Before long, Concha was inundated with happy hour revelers and left LUFAW to drink each other into oblivion. It was obvious that Matteo, Jorge, and Kaylee were getting along well after just one more round.
“Comer culo. Now that I’ve told you what it means, I think you should try to use it in a sentence with a stranger here, for practice,” said Kaylee, serious as a judge.
“Oh, I’ve fallen for that before. I may not know the translation but I’m not about to use it in a sentence the way you want me to just so I embarrass myself in front of the local population. I still am in my shock phase, you know,” said Jorge.
“For one, you are from — I mean, you lived in Mexico so you should know what it means. Second, you’ve been around humans for even longer. What culture shock lasts so long?” asked Kaylee.
“Hah! No, not culture shock. Shock phase is what happens when visiting new planets. The brain is sent into a frenzy — it has to do with ambient radiation, gravity, those sorts of things. Sometimes events appear to unfold incorrectly in my perception. If I could project what I saw onto your mind, it would seem surreal. Take right now, for example. I forgot for a second or two that I am not a passive observer but an entity that is vulnerable to danger, that is physically in this context.”
“OK, OK. Don’t tell that guy over there that you love to comer culo, then. You’re right, it doesn’t mean that you appreciate the welcoming you’ve gotten from the people of Earth,” she said.
“Go easy on him. He’s probably doubly confused with all the Tex-Mex people speak around here,” said Matteo.
Concha watched them over her shoulder. All teasing and jokes between the group. Behavior she’d seen a million times between other twenty-something year old bar flies. She couldn’t yet bring herself to believe Matteo was behind the ojo, the sensory attack. He seemed so… clueless, which made him feel harmless, despite his large presence. Hard to tell for sure, though. She’d need to talk to him one on one again.
Jorge’s eyes lulled backwards as he picked at the label of his Bud Light. To bring him back to reality, Concha thudded her hands loudly on the wood in front of him and then rested on them. “Why don’t you tell these two about your home. What was it called again?”
“Planet Sexy,” Jorge declared.
Matteo laughed so hard he slipped off his stool.
Jorge kept talking and everyone kept listening, because he had never said a word about his past.
“I come from a world where a sex disease changed everything. See, one day, some people started living a long time, and it was all caused by something analogous to what you used to call unsafe sex here, back when people wrapped their genitalia in rubber, if my reading of human history is correct. Anyway, if you got infected, through sex, you couldn’t really tell at what point the infection would bloom. When it did bloom, you’d be cursed with life extension, or rather, typical aging would halt,” he said.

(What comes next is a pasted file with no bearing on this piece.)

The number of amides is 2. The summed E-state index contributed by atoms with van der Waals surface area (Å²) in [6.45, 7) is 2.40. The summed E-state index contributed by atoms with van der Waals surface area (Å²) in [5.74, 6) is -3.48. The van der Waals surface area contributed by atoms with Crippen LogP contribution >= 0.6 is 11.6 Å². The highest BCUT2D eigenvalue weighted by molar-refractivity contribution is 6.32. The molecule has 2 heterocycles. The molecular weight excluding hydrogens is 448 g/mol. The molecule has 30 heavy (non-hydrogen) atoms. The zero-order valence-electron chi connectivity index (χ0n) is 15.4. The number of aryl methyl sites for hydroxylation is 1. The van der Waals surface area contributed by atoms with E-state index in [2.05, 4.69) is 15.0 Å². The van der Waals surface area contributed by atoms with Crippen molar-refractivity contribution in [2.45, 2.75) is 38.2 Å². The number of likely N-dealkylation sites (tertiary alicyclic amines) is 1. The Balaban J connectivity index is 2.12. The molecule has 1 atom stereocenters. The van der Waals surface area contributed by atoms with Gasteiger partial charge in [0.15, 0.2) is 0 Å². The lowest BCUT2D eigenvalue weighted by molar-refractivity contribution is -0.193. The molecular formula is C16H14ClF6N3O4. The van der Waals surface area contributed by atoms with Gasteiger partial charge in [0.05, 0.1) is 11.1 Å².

“Well, this took a turn,” said Kaylee and she waved at Concha for another beer.
“Over time, the immortals began to discriminate sexual partners based on ability. Those with shorter life spans were comparatively less experienced and therefore simply not as good in bed. Our beds are more like nests, by the way. Eventually the elders amassed considerable power through the weight of their sexual prowess. Advanced sex cliques formed, and because of their long lives, they concentrated wealth and political influence, too. I will pause to say I use the terms wealth and politics loosely here, because Earth is somewhat unique in those regards. Anyway, they were out of control, bros. They’d engage in intercourse with someone without the disease and execute them after, for sport, in a sense, to make up for the sexual entertainment value the mortal lacked. Actually, I don’t want to provide any more details of this story.”
“And another turn. Welp, goddang, you’re not just an alien — you’re a refugee,” said Kaylee. Matteo nudged her with his elbow.
“Hmm. Maybe from a certain point of view. I could easily have laid low on some other planet. I choose to hop around, though, to amuse myself with the discovery of new technologies invented by other entities, like yourselves. Nature is an overstuffed toolbox. You humans have some interesting things going on here, lots of stuff based on rare chemistry. Even the protein cofactors in your bodies are weird, to say the least. That’s where I find my purpose. I think that’s what you call it here. It’s a rough translation because, as you probably suspect, purpose doesn’t really exist. The fundamentals of reality are dispassionate.”
Jorge looked up from his beer label to his audience, which now included a few stragglers, huddled in a half circle of devastated expressions.
His eyes perked, “Did I tell you I perfected the most card-efficient goblin sacrificial attack yesterday?”
“Magic cards? No, you didn’t. Tell me how it goes,” said Matteo.
Jorge explained something about mana curves and card advantage for ten full minutes.
Concha plopped four tomato-juice looking shots in front of them.
“Chamoys on the house. For being such good customers and all.” She could tell they’d totally missed the two fights she had broken up and the magnetic gun she’d confiscated.